Nurses at Christchurch Hospital say their safety is under threat because of a lack of staff car parks near the building.
They say they are often forced to turn up hours early, or sleep in the car, just to secure a park before their shift.
It follows the death of hospital worker Kenneth McCaul, who was killed last month when his car was hit during a police pursuit.
He had left his house in the early hours of the morning and planned on sleeping in his car to get a park near the hospital.
Rosie is a nurse at Christchurch Hospital. She has to arrive at least an hour early to get a free carpark. She told Checkpoint she is concerned about safety.
"At this time of year it's not as bad, but middle of winter, it's cold, pitch-black, a safety issue really.
"We're told to walk with our scissors in our pocket, and I don't think that should be really necessary."
In April 2018, a student nurse was assaulted and robbed at knife-point after she left work about 10:30pm.
In 2015, a midwife was harassed by a man smashing bottles and hurling abuse at her as she walked from work.
Rosie said it's not uncommon for hospital staff to arrive at work hours before they're due to start.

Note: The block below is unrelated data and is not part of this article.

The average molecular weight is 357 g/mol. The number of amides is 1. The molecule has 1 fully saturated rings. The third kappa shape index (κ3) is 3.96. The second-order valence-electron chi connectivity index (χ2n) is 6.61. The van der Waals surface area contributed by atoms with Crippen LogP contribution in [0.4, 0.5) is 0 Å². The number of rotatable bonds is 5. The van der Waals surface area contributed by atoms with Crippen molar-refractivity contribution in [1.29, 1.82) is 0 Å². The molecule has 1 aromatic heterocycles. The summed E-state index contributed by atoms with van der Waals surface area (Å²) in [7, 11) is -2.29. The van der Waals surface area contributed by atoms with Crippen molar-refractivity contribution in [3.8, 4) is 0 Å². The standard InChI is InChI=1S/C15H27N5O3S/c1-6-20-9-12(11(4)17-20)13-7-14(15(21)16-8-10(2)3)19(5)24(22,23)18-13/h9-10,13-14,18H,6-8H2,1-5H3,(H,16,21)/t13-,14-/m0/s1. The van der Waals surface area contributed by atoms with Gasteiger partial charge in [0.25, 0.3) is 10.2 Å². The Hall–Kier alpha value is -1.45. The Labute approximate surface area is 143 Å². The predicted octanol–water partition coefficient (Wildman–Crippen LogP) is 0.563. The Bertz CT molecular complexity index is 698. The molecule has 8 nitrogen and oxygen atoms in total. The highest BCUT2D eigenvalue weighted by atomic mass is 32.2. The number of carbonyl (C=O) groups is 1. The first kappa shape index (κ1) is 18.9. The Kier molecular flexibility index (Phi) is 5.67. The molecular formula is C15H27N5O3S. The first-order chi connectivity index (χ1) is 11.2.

"I've got here at 6am and walked past people asleep in their cars."
Canterbury District Health Board has nearly half the number of staff carparks than it did before the earthquakes, and despite this issue being known for years, a fix has not yet been found - there is simply not the space.
Before the quakes, the CDHB had 1,400 carparks available for staff. Now there are 800.
The CDHB has grappled with this issue for the better part of the decade and no nurse or staff member Checkpoint spoke to blamed management for the lack of parking.
They believed they are doing the best with what they've got, but they are worried that a long-term fix isn't coming.
Chief executive David Meates said the carparking situation has been complicated since the earthquakes.
"We've demolished 44 buildings, including significant parking buildings. What's compounded that has been the removal of free on-street car parking, which has now become time-limited and charged."
He said there are two ongoing pieces of work which will hopefully come up with a solution. The first is looking at short-term options with other authorities in the city.
If that goes ahead, that would make about 500 carparks available - mainly for the public.
Mr Meates hopes that can be announced in the coming three to four weeks.
The second body of work is looking at a long-term fix with the Ministry of Health.
"That is still a work in progress, and probably a longer-term process," Mr Meates said.
The Ministry of Health said in a statement it acknowledges the frustrations around car parking at the hospital for staff and patients.
It said, however, it is taking longer than planned due to additional site planning and changes to the wider hospital campus development which are still to be confirmed.